Selby is trying to emulate four all-time greats, Ray Reardon, Steve Davis, Stephen Hendry and Mark Williams who have won the Masters and Worlds in the same season. When he retires, Selby will be ranked alongside them all.
Selby has won two ranking titles this season already and has looked more like the player of old when he held the World number one spot for over four years. He’s a three-time winner of this and the World’s so has ‘bought the t-shirt’ to knowing how to win these triple crown titles.
Currently 10/1 in one place for Crucible title number four in May, he’ll be no bigger than 11/2 if he conquers the palace on 19th January. When Trump is 10/1 in the same market, it enhances the reason to why 50/1 on Selby should be right up people’s streets.
Elsewhere, I backed Ding Junhui for this during the UK Championship at a huge 33/1. It didn’t last very long. He’s now 12/1. I would have preferred Ding in the slightly weaker bottom half if truth be told but 12/1 is about right now. He’s aiming to become only the fifth player to do the back-to-back UK and Masters double in the same season.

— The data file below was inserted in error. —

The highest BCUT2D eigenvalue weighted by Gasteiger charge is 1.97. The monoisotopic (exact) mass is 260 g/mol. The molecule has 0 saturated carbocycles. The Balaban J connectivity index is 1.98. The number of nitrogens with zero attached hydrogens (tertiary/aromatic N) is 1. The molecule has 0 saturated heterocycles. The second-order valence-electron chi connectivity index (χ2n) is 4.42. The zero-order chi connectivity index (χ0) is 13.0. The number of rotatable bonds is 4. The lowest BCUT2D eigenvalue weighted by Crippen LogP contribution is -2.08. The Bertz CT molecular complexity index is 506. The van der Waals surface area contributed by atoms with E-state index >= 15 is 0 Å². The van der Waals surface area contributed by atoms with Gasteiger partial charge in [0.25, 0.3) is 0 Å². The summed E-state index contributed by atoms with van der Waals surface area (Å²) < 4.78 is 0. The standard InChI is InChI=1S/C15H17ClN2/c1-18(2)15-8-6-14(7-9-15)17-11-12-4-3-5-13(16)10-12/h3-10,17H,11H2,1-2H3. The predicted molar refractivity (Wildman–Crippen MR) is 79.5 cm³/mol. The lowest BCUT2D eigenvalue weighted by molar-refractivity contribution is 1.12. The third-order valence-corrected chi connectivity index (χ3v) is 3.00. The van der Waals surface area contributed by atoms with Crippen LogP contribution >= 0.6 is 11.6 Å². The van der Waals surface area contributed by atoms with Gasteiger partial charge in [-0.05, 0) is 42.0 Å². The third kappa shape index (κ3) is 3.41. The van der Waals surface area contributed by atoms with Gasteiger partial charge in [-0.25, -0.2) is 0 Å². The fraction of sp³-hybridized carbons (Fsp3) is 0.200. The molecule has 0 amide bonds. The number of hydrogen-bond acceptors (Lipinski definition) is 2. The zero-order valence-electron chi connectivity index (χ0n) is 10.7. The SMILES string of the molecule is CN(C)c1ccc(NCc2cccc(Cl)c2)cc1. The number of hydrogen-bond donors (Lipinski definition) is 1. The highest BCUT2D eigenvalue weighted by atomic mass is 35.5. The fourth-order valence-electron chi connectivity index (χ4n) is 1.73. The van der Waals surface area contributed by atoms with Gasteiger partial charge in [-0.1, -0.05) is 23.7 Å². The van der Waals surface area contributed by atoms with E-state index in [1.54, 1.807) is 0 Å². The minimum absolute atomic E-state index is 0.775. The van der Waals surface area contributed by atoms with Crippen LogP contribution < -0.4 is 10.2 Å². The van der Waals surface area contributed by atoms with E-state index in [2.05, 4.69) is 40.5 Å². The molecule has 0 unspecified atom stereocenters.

Another way of looking at it, is trying the bigger prices and go each-way. With only three matches to make the final (1/2 odds 1, 2), four to win it, and all the players here being top class, a shock winner wouldn’t exactly be a big upset.
Stephen Maguire at 45/1 isn’t bad on the face of it as he’s having a good season (won over £300k in prize money so far) and played terrific at the UK Championship making the final. He’s too much of a nearly man for me even though he has clearly got it in the locker (never made a Masters final in 13 attempts).
Nearly a World finalist in May, David Gilbert is 40/1. That merits a bit of respect. He loves the big stage and will relish the one table set-up. In general, Gilbert has the temperament and ability to win one of these but he’s still yet to win a tournament and this is his Masters debut so it looks a tough ask on paper (only Hendry and Selby have won on debut).
If Jack Lisowski can rediscover his form from Glasgow, where he made the Scottish Open final before Christmas, he’s got a great chance here against Kyren Wilson in his opener, as well as in a very winnable quarter.